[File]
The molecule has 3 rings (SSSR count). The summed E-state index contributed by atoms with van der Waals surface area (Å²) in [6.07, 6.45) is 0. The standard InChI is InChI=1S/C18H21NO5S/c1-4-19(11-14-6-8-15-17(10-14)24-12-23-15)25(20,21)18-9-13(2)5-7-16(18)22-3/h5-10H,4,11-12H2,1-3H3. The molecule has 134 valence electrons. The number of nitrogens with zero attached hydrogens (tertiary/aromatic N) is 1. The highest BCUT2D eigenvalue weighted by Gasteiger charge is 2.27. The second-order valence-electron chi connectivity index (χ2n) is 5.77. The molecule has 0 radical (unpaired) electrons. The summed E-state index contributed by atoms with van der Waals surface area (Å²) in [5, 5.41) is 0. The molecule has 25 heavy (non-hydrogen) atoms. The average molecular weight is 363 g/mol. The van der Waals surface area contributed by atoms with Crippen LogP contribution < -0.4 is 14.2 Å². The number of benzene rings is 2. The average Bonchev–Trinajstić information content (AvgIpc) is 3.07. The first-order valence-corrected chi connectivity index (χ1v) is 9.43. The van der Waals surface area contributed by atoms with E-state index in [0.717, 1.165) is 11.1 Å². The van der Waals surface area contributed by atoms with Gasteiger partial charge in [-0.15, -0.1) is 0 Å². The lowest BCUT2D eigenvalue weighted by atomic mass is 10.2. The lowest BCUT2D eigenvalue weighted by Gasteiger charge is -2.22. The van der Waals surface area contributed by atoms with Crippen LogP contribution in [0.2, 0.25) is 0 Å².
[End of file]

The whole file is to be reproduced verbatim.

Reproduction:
The molecule has 3 rings (SSSR count). The summed E-state index contributed by atoms with van der Waals surface area (Å²) in [6.07, 6.45) is 0. The standard InChI is InChI=1S/C18H21NO5S/c1-4-19(11-14-6-8-15-17(10-14)24-12-23-15)25(20,21)18-9-13(2)5-7-16(18)22-3/h5-10H,4,11-12H2,1-3H3. The molecule has 134 valence electrons. The number of nitrogens with zero attached hydrogens (tertiary/aromatic N) is 1. The highest BCUT2D eigenvalue weighted by Gasteiger charge is 2.27. The second-order valence-electron chi connectivity index (χ2n) is 5.77. The molecule has 0 radical (unpaired) electrons. The summed E-state index contributed by atoms with van der Waals surface area (Å²) in [5, 5.41) is 0. The molecule has 25 heavy (non-hydrogen) atoms. The average molecular weight is 363 g/mol. The van der Waals surface area contributed by atoms with Crippen LogP contribution < -0.4 is 14.2 Å². The number of benzene rings is 2. The average Bonchev–Trinajstić information content (AvgIpc) is 3.07. The first-order valence-corrected chi connectivity index (χ1v) is 9.43. The van der Waals surface area contributed by atoms with E-state index in [0.717, 1.165) is 11.1 Å². The van der Waals surface area contributed by atoms with Gasteiger partial charge in [-0.15, -0.1) is 0 Å². The lowest BCUT2D eigenvalue weighted by atomic mass is 10.2. The lowest BCUT2D eigenvalue weighted by Gasteiger charge is -2.22. The van der Waals surface area contributed by atoms with Crippen LogP contribution in [0.2, 0.25) is 0 Å².